|Trinidad and Tobago backs Venezuela |
SPECIAL TO BUSINESS DAY Thursday, August 10 2017
Venezuela, our close neighbor on the south-west border, has had a tumultuous history and is currently facing multiple interconnected crises.
Venezuela’s capital, Caracas, has seen almost daily demonstrations in recent weeks, some of which have turned violent, and critics are accusing President Nicolas Maduro of moving towards a dictatorship and are asking for his resignation. Maduro’s response, however, is that the opposition is conspiring with foreign entities, specifically the US, to destabilise the country. Venezuela has historically suffered political turmoil and autocracy, and economic shocks in the 1980s and 1990s led to several political crises, including deadly riots in 1989, two attempted coups in 1992, and the impeachment of a president in 1993.
Oil was discovered in the early 20th century and Venezuela, with one of the world’s largest known oil reserves, has been one of the world’s leading exporters. The 1980s oil glut led to an external debt crisis and a long-running economic crisis in which inflation peaked at 100 per cent in 1996 and poverty rates rose to 66 per cent in 1995 as per capita GDP fell. The result was hyperinflation, an economic depression, and drastic increases in poverty, disease, child mortality, malnutrition, and crime.
Some sources say that this oilrich nation came to its current state because of a long train of abuses, missteps and shortsighted moves which began when Venezuela nationalised its oil industry in 1976. The rationale for nationalisation was to take profit from capitalists and return it to the people.
However, when the government seized the oil companies, it removed the profit incentive. People had to develop and maintain the physical apparatus that brings oil to market, and eventually everything fell into disrepair. Sources say it also removed the loss incentive whereby decision-makers are forced to bear the consequences of their decisions as in private industries. Good decisions beget profit for decisionmakers, and poor decisions beget losses.
Subsequently, with a decline in oil prices and oil production, there was less tax revenue for the government. In fact, the high levels of consumption—fueled by imports rather than production— during the past decade came to a stop after a sharp drop in the price of oil, Venezuela’s main and almost exclusive export. When foreign currency stopped flowing in, the country was too indebted to keep borrowing.
The previous President Hugo Chávez, and later Maduro, had quintupled the country’s external debt. To obtain needed revenue, the government printed money. The unintended consequence was inflation and to slow inflation, the government imposed price controls which then led to food shortages and hoarding. To prevent hoarding, the government limited how much food people could buy.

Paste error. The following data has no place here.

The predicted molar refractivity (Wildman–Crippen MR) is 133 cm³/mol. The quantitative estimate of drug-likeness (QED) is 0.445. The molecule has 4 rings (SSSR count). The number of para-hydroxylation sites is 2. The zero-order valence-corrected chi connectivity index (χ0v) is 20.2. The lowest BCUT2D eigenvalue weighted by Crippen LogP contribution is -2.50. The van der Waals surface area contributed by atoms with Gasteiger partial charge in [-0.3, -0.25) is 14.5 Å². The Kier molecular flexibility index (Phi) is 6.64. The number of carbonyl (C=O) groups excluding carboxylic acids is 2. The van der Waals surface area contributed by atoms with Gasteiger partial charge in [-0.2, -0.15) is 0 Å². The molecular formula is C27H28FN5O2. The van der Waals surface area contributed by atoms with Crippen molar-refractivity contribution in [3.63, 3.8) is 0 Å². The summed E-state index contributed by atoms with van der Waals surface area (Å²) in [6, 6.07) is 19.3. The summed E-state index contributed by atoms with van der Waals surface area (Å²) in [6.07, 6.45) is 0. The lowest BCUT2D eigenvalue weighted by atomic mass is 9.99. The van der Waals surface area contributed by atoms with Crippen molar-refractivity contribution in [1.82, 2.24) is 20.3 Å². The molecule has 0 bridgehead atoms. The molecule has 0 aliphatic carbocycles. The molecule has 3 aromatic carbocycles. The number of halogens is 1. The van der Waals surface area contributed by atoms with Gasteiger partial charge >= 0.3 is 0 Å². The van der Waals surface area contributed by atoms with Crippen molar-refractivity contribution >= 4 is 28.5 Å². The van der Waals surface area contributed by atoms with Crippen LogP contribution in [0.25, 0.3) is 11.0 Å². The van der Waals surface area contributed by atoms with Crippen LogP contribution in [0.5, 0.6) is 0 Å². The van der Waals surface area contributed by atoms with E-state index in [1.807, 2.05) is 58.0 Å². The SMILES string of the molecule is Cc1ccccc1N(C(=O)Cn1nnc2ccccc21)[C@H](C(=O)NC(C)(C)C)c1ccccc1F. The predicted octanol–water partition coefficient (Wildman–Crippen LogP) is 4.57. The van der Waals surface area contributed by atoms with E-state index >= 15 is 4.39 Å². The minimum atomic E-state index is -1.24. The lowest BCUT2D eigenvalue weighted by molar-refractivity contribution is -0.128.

Consequently, fewer people produced and transported food, and to increase food production, the government forced people to work on farms.
Beginning in February 2014, hundreds of thousands of Venezuelans have protested the high levels of criminal violence, corruption, hyperinflation, and chronic scarcity of basic goods due to policies of the federal government. On May 1, following a month of protests that resulted in at least 29 dead, Maduro called for a Constitutional Assembly that would draft a new constitution that would replace the 1999 Venezuela Constitution and would allow members of the Constitutional Assembly to be selected from social organisations loyal to Maduro. The proposal would be an alternative way to close the National Assembly and allow Maduro to stay in power during the interregnum and skip the 2018 presidential elections.
As a result, on July 30, the government staged a controversial vote to elect representatives to this new National Constituent Assembly.
President Nicolas Maduro claimed victory in the election and old allies Bolivia, Cuba, Nicaragua and Russia expressed their support. However, nearly a dozen countries, including Argentina, Brazil, Chile, Colombia and Mexico, have declared the vote illegitimate and joined the US in saying they did not recognise the results of the election. In May, Paula Gopee- Scoon, TT’s Minister of Trade and Industry, made the position of the TT government clear and reiterated the country’s support for the Venezuelan government of Nicolas Maduro. This may have been influenced by the fact that, in December 2016, the governments of Trinidad and Tobago and Venezuela signed an agreement, whereby some of Venezuela’s growing gas supplies will be directed to this country to alleviate the deficit. In March, this agreement was expanded to include the joint construction and operatorship of a 17km pipeline connecting natural gas in the offshore Dragon field to the Shell-operated Hibiscus platform to be shipped to Trinidad and Tobago and used as feedstock at its liquefaction facilities.
Trinidad and Tobago, as well as other members of CARICOM, have aligned themselves with the Maduro administration. One hopes that the government has considered the possibility that the US could enact broader sanctions threatening Venezuela’s oil trade.
The US is Venezuela’s largest export market and among the only markets where it earns cash for its oil, without which it would almost certainly default on its debt obligations. We must bear in mind that Trinidad and Tobago is a relatively small player on the geopolitical field and although we may not incur sanctions of our own, we shouldunderstand the implications for us, of any sanctions or other actions taken against or associates.